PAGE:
The first component (E1) is a free field pulse energy increases with time, and which is measured in the range of one-billionth of a second to several seconds ppb. This is the "electromagnetic shock" that violates or damages based electronic control systems, sensors, communications systems, defense systems, computers and the like. Their damage or functional disturbance occurs mostly at the same time a very large area, as shown in the figure below.
Average time component covers roughly the same geographical area as the first component and is similar to lightning, depending on the time, but much more widely distributed geographically and has a lower amplitude. In general, this item is not a critical issue for critical infrastructure systems, as they have the systems of protection from random lightning strikes. The most significant risk is the synergies, because the E2 component should be a fraction of a second after hitting the first component that is capable of damaging or destroying many of the protection and control functions. The energy associated with the second component can thus gain access to the system and damage it.
The final major component of the EMP is the subsequent, slower growing, and a longer pulse that creates a destructive currents in long transmission lines, resulting in damaging the transmission and distribution of electricity associated with these lines (Fig. 3). Sequence E1, E2, E3, and then the components EMP important, because each of them can cause damage, and then damage may increase as a result of early lesions. In the example shown in Figures 2 and 3, about 70% of the total electrical capacity of the United States fall within the scope of EMP event.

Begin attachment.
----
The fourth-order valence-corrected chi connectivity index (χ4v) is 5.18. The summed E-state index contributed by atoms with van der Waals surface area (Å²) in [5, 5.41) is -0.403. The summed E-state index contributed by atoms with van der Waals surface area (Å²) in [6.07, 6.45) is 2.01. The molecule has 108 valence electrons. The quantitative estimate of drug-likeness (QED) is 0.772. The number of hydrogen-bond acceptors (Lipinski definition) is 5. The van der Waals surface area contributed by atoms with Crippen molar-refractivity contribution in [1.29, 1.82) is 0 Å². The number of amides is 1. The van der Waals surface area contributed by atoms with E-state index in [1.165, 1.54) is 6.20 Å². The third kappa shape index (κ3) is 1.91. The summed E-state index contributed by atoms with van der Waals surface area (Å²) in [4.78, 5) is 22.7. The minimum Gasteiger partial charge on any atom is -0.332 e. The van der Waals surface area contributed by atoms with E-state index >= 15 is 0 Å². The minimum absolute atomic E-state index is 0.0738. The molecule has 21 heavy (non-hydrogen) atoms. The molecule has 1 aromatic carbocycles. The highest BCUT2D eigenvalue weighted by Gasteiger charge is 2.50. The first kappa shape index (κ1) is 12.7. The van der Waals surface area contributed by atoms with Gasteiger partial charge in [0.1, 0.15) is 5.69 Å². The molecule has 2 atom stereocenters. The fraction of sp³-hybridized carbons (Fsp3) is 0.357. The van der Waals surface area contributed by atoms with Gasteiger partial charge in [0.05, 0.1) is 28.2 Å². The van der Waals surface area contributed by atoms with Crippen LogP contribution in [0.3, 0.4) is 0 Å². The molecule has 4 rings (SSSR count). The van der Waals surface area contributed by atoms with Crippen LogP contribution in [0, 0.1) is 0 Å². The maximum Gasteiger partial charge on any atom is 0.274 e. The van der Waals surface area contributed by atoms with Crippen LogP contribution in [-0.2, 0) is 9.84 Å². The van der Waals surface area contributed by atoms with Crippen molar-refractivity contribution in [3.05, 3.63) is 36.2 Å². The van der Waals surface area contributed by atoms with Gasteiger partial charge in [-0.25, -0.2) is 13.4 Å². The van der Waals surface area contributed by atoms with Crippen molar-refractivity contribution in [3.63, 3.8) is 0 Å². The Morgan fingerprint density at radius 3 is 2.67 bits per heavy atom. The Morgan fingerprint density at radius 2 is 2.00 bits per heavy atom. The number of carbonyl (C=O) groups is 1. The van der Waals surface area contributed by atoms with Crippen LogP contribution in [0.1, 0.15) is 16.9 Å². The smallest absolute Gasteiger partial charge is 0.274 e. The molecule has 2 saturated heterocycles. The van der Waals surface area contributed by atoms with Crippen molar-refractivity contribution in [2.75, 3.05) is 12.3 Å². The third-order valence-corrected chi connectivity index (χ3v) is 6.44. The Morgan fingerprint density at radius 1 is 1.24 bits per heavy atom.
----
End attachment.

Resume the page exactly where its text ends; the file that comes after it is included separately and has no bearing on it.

Illustrative effects of EMP — Slow Pulse protection and restoration of civilian infrastructure (Figure 3)
Professor of History William P. Forstshten discusses possible damage exerted by electromagnetic radiation — an event (electromagnetic pulse), and how can we prepare for such circumstances. In fact, there are two options for creating EMP-events, the military or the sun, he said. Nuclear weapons continue to spread. In countries such as Iran and North Korea are currently ongoing work to create it, and it means that the probability increases that will be implemented altitude, a distance of about 250 km above the Earth's atmosphere, the explosion that would cause electrostatic discharge, hit the surface Earth, will overload the power supply and lead to a malfunction of them, Forstshen details. Soviet EMP tests conducted in 1962, and the power plant at a distance of 500 miles from the center of the explosion lit up because of EMP overload that permeates the transmission line, he leads an example.
Just a few days ago, we were struck by the largest solar storm in the past five years, NASA and NOAA are predicting a significant increase in the cycle of solar storms in the next 18 months, said Forstshen. Sufficiently large coronal mass ejection (CME) from the sun can create a global, all-encompassing EMP events, especially in the northern and southern latitudes. "Event Karingtona" 1859 has affected telegraph lines, and the "output energy was so strong that the sleepers were exploding in flames," he said. Forstshen appeared before Congress for the adoption of measures to protect America's networks, such as have been put forward by Congressman Roscoe Bartlett.